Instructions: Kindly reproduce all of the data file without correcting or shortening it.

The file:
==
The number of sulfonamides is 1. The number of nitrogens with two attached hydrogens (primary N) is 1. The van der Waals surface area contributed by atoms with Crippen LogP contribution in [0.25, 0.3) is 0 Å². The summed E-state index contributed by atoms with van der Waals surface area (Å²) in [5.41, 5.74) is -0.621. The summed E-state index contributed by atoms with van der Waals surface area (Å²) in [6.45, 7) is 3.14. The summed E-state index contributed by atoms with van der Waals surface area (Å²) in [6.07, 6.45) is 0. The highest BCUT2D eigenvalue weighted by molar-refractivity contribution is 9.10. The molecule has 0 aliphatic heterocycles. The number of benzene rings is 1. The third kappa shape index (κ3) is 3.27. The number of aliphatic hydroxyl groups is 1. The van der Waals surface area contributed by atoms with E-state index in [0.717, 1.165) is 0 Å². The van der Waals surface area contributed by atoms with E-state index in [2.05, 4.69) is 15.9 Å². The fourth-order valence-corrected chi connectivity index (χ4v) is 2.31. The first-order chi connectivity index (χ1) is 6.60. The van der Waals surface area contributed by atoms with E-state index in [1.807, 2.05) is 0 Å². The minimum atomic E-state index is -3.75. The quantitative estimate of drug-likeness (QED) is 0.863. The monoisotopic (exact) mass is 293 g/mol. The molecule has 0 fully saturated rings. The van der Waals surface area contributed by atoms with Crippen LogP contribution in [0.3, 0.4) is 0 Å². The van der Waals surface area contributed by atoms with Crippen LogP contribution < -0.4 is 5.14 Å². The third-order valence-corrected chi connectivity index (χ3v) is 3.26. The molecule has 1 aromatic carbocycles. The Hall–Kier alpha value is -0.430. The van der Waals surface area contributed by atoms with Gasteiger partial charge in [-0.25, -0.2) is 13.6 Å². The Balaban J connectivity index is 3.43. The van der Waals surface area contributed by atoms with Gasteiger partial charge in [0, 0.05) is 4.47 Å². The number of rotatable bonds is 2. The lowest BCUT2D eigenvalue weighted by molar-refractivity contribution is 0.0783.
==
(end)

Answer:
The number of sulfonamides is 1. The number of nitrogens with two attached hydrogens (primary N) is 1. The van der Waals surface area contributed by atoms with Crippen LogP contribution in [0.25, 0.3) is 0 Å². The summed E-state index contributed by atoms with van der Waals surface area (Å²) in [5.41, 5.74) is -0.621. The summed E-state index contributed by atoms with van der Waals surface area (Å²) in [6.45, 7) is 3.14. The summed E-state index contributed by atoms with van der Waals surface area (Å²) in [6.07, 6.45) is 0. The highest BCUT2D eigenvalue weighted by molar-refractivity contribution is 9.10. The molecule has 0 aliphatic heterocycles. The number of benzene rings is 1. The third kappa shape index (κ3) is 3.27. The number of aliphatic hydroxyl groups is 1. The van der Waals surface area contributed by atoms with E-state index in [0.717, 1.165) is 0 Å². The van der Waals surface area contributed by atoms with E-state index in [2.05, 4.69) is 15.9 Å². The fourth-order valence-corrected chi connectivity index (χ4v) is 2.31. The first-order chi connectivity index (χ1) is 6.60. The van der Waals surface area contributed by atoms with E-state index in [1.807, 2.05) is 0 Å². The minimum atomic E-state index is -3.75. The quantitative estimate of drug-likeness (QED) is 0.863. The monoisotopic (exact) mass is 293 g/mol. The molecule has 0 fully saturated rings. The van der Waals surface area contributed by atoms with Crippen LogP contribution in [0.3, 0.4) is 0 Å². The van der Waals surface area contributed by atoms with Crippen LogP contribution < -0.4 is 5.14 Å². The third-order valence-corrected chi connectivity index (χ3v) is 3.26. The molecule has 1 aromatic carbocycles. The Hall–Kier alpha value is -0.430. The van der Waals surface area contributed by atoms with Gasteiger partial charge in [-0.25, -0.2) is 13.6 Å². The Balaban J connectivity index is 3.43. The van der Waals surface area contributed by atoms with Gasteiger partial charge in [0, 0.05) is 4.47 Å². The number of rotatable bonds is 2. The lowest BCUT2D eigenvalue weighted by molar-refractivity contribution is 0.0783.